How to find the right working style in each situation

How to find the right working style in each situation

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Different working styles all have their own set of advantages and disadvantages. A working strategy that is productive and helpful in one particular situation, could be an obstacle or problem for the next. Of course, each of us strives towards professional development by combining many positive characteristics of the different working styles as possible, and trying to avoid the disadvantages and risks.

Of course it is not possible to change personality overnight but there are ways to at least temporarily use a different working style to your own advantage.

The most common types of working styles

1. The Meticulous Planner …

… Is very well organized. Their detailed daily schedule ensures that no important tasks get set to one side or forgotten about. However, the meticulous planner can struggle with flexibility and this can be expressed or viewed as confusion, nervousness or irritation when reacting to unforeseen incidents.

2. The Straightforward …

… Doesn’t like to waste time and takes “the bull by the horns”, without talking too much about it. They are fully committed to the cause and drive others towards progress. However, they can find it hard to delegate tasks and proceed in a planned manner. The ‘straightforward’ pursues their objectives with no regard for others and this attitude can have a demotivating effect on those who do not keep up the pace. They likes to act promptly when presented with urgent matters, but may not pay attention to all the details.

3. The Curious …

… Tries out and experiments new approaches. They are open to new ideas and are very enthusiastic. Unfortunately, he tends to neglect the routine duties and to postpone unpleasant tasks. Work can be quite fragmented if this type of worker is not given a solid framework with clear tasks.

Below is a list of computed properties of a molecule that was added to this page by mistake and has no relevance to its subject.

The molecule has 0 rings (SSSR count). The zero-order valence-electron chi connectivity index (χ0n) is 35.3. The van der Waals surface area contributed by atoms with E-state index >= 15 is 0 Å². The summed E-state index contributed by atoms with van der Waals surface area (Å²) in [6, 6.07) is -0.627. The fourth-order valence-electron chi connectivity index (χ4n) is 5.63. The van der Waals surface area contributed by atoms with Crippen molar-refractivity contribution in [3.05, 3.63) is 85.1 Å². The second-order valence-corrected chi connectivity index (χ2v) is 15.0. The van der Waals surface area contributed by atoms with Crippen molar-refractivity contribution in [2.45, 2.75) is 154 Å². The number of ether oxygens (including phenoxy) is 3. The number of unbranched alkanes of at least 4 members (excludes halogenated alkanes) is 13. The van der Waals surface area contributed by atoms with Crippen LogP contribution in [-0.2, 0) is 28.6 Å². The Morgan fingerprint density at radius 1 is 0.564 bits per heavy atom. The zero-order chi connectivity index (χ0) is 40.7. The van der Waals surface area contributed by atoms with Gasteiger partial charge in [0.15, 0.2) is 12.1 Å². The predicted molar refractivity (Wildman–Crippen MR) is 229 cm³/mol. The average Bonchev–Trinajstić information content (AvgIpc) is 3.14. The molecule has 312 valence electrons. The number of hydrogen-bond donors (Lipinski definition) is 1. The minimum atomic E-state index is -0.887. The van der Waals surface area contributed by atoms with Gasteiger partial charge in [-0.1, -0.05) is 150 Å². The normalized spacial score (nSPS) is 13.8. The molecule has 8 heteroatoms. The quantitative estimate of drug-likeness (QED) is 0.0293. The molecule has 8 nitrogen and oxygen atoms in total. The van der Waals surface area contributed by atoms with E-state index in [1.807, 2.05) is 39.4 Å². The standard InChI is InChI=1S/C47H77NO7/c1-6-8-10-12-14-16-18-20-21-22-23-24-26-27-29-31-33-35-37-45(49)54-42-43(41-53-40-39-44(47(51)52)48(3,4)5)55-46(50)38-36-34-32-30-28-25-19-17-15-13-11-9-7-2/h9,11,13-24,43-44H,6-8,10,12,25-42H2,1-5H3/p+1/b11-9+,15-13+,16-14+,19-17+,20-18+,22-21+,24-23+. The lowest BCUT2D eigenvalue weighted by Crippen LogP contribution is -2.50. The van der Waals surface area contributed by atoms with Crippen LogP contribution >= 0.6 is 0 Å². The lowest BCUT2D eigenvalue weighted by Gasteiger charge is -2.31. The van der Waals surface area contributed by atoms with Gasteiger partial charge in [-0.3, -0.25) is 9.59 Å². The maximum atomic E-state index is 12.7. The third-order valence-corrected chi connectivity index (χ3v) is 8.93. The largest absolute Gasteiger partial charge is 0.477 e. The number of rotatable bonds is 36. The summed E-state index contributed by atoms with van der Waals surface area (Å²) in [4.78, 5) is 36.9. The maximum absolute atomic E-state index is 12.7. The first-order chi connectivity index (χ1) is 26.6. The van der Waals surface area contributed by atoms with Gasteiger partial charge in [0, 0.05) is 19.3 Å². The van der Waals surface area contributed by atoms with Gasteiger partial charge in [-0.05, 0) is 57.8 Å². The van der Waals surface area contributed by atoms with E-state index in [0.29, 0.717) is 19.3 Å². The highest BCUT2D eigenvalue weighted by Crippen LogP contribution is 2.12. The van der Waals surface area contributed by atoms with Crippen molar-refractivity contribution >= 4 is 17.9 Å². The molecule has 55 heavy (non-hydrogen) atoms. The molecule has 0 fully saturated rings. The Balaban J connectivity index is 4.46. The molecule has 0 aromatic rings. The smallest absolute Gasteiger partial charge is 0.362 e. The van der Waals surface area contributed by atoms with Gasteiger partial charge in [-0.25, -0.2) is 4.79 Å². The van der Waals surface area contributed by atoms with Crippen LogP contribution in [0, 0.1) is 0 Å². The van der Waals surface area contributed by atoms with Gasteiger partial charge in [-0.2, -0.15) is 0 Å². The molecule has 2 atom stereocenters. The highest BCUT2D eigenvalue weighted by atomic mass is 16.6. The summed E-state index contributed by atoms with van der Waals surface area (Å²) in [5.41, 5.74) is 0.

4. The Devoted …

… Deals with full commitment, ambition and passion for their duties, and is emotionally involved with projects, tasks and the achievement of his goals. This type of worker finds it hard to say “no” and therefore tends to work overtime. Working too much can affect the work/social life balance and lead to demotivation.

5. The Dawdler …

… Enjoys, relaxes and can be caught daydreaming. More often than not, time management, for this type of worker is a struggle and therefore daily tasks can be neglected.

6. The Perfectionist …

… Works meticulously, has an eye for detail and regularly creates masterpieces. You can always rely on the perfectionist. However, as a consequence of the need for perfection, lower priority tasks can have more time than is necessary devoted to them, potentially taking time away from those important task that require perfection.

7. The Procrastinator …

… Checks tasks, goals and solutions several times before actually beginning the project. They can see potential risks and doesn’t embark on a task without having considered it deeply. However, the ‘procrastinator’ loses time and focus leading to feelings of being overwhelmed and discouraged.

How to expand your repertoire of working styles

To help you remember all of the characteristics of each working style you could write down them out on index cards (the positive ones on the front and the negative on the back), and have the cards as a visual aid on your desk. When you find you are struggling with a certain task or situation, spread the cards out and consider what qualities you need to come to an optimal solution.

When you have found the most important and relevant characteristics that can help you complete the task to the best of your ability, turn the card over and also consider the negative aspects of this approach so that you can avoid falling into this trap.  Put all the other cards aside and leave only the cards that are important for the current task on your desk, making sure they are clearly visible.

How to get yourself started in a new working style.

To adopt a new working style requires a little practice. The easiest way to learn how to master the different approaches is to see yourself as an actor in a role-play. For example, play the role of the ‘Perfectionist’, each time you have to accomplish a task which is very important to you but you really don’t feel like working on it. Correct meticulously your results before you finish the job and take the time to look again carefully whether you have fulfilled the task fully.  Or, if you’re working under pressure for a few days, give yourself a ‘Dawdler-hour’ and take a monet to collect your thoughts and energy by ignoring the stack of papers on your desk. While your mind is regenerating, the requests of your customers can be handled by the virtual secretaries of that will answer the phone on your behalf.

If you find yourself with a lack of focus and are jumping back and forth between tasks, then play the role of the ‘Meticulous Planner’. Sit down in the morning at your desk and plan the tasks you want to accomplish during the day and how much time you want to devote to each task. And then stick to it!

By playing a different role every day you will quickly learn how to automatically switch from a working style to another according to the situation, and how to use the correct working style to your own advantage.